This biography was provided by Uriti’s son, James Torrie
Uriti (“Riti”) Strack was born at Pleasant Point in 1891 and grew up in Hawera. Her father, Conrad Anthony Strack was a schoolteacher of German heritage. Although he and his wife never owed their own house, they raised four sons and two daughters who all went on to finish university. Conrad sadly died only one year after retiring.
Riti was a student teacher from 1912 until 1916 when her father sent her to Australia to complete a home science degree. Two tragic deaths determined the course of her life—her younger brother was killed at Passchendaele and her fiancé Herbert Hogben also died in France in 1917. However, Herbert left a legacy to his widow, enabling Riti to enrol at the University of Otago in 1920, and she went on to graduate from medical school in 1925.
Riti’s first appointment as a doctor was at Mangonui Hospital (which later moved to Kaitaia) where she met her future husband Ralph Torrie, the county engineer. Riti and Ralph were married in 1926, and Riti started her own private practice under the name Strack Torrie.
Riti had a steely resolve, which was needed in those difficult times when the Depression brought poverty to the community. She never charged her patients for services, and would instead accept kits of kumara, braces of pheasants, or other donations. In 1937, a Government fee of seven and six for service became available, and this was all she accepted.
Riti regularly made arduous trips over the rough unsealed roads of Northland in her Morris 10 to visit patients who had no means of transport. She rode on horseback five miles from Ahipara to Reef Point to catheterize a man suffering prostate problems. When her friend suffered a tragic riding accident at the other end of ninety-mile beach, her husband Ralph drove her sixty miles up the beach to Te Paki Station in the darkness.
With no antibiotics available at the time, no time could be lost in cleaning and closing a wound. One of her son James’ earliest memories was stepping on an axe and slicing his foot near in half. He was quickly rushed to the kitchen and held down by his father while Riti calmly stitched together the injury without anaesthetic.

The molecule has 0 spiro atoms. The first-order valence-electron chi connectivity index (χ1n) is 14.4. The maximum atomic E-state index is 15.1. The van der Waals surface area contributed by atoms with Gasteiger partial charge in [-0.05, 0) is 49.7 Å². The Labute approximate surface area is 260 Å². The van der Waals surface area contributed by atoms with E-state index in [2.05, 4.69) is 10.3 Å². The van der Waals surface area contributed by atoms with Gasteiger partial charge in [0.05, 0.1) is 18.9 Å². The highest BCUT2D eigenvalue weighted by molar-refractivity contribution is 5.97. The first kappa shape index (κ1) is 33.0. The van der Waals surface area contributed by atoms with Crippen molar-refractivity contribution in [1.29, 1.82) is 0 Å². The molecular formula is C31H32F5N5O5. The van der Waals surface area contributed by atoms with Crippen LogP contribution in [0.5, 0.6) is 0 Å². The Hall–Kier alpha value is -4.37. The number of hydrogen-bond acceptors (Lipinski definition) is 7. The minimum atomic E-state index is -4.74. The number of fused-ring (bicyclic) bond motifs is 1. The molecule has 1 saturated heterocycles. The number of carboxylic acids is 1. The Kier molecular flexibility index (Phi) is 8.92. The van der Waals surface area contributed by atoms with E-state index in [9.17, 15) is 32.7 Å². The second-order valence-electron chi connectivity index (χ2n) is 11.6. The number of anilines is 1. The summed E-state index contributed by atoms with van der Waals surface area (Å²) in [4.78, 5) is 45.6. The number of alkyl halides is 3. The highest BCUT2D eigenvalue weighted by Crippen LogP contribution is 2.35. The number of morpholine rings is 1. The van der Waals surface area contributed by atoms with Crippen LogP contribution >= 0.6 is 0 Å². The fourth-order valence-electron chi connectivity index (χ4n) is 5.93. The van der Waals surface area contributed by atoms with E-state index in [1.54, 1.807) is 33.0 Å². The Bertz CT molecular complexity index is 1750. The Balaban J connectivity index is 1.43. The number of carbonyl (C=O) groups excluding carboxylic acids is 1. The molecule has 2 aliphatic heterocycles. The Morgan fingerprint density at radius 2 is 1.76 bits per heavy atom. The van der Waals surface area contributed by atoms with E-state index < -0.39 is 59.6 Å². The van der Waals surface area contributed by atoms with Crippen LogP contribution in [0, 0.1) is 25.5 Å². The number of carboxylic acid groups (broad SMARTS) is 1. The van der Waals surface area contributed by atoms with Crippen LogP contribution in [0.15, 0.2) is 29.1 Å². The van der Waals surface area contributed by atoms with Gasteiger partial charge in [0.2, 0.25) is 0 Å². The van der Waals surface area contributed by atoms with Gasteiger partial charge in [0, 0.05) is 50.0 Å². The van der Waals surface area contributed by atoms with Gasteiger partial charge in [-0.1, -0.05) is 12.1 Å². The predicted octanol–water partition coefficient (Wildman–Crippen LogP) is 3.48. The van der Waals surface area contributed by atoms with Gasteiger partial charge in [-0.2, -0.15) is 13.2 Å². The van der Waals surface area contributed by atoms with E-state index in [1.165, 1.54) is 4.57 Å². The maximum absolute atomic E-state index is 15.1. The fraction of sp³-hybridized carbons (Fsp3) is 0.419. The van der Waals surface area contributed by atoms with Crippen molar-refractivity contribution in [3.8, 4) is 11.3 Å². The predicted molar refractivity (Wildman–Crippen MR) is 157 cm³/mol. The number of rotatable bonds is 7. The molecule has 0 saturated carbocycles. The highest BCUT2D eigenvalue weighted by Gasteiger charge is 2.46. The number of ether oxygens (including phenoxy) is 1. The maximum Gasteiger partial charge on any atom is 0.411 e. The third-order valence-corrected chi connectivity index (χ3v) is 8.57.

Many patients were in need of obstetric care and for twenty years many, if not most, of the
births in Kaitaia and surrounds were conducted and recorded in Riti’s obstetric diary. In many cases, the mothers became Riti’s lifelong friends.
Riti was 37 when her first son was born, and 44 when her youngest son completed her family. Her husband went to war in 1942, and as before she ran her life with great commitment to her profession and her family. In 1945, the family moved from Kaitaia to Otahuhu when Riti practiced for another twenty years, until the age of 75. Many patients came to see her, both for medical and personal advice. To her family and her patients, Riti was the personification of an iron fist in a velvet glove—she had a quiet composed way of persuading others to take her advice or do as she suggested.
In the 1950s, now aged in her sixties, Riti still had boundless energy. Friday evenings at 9pm, after surgery, she would bundle the family into the car for the three-hour journey to the holiday bach, returning by 10pm Sunday. Earlier in her life she had made several voyages to Britain on cargo freighters as the ships doctor, and she every winter until she was 94 years old, she travelled to England to spend the summer with her son. Riti passed away in 1987 at the age of 96.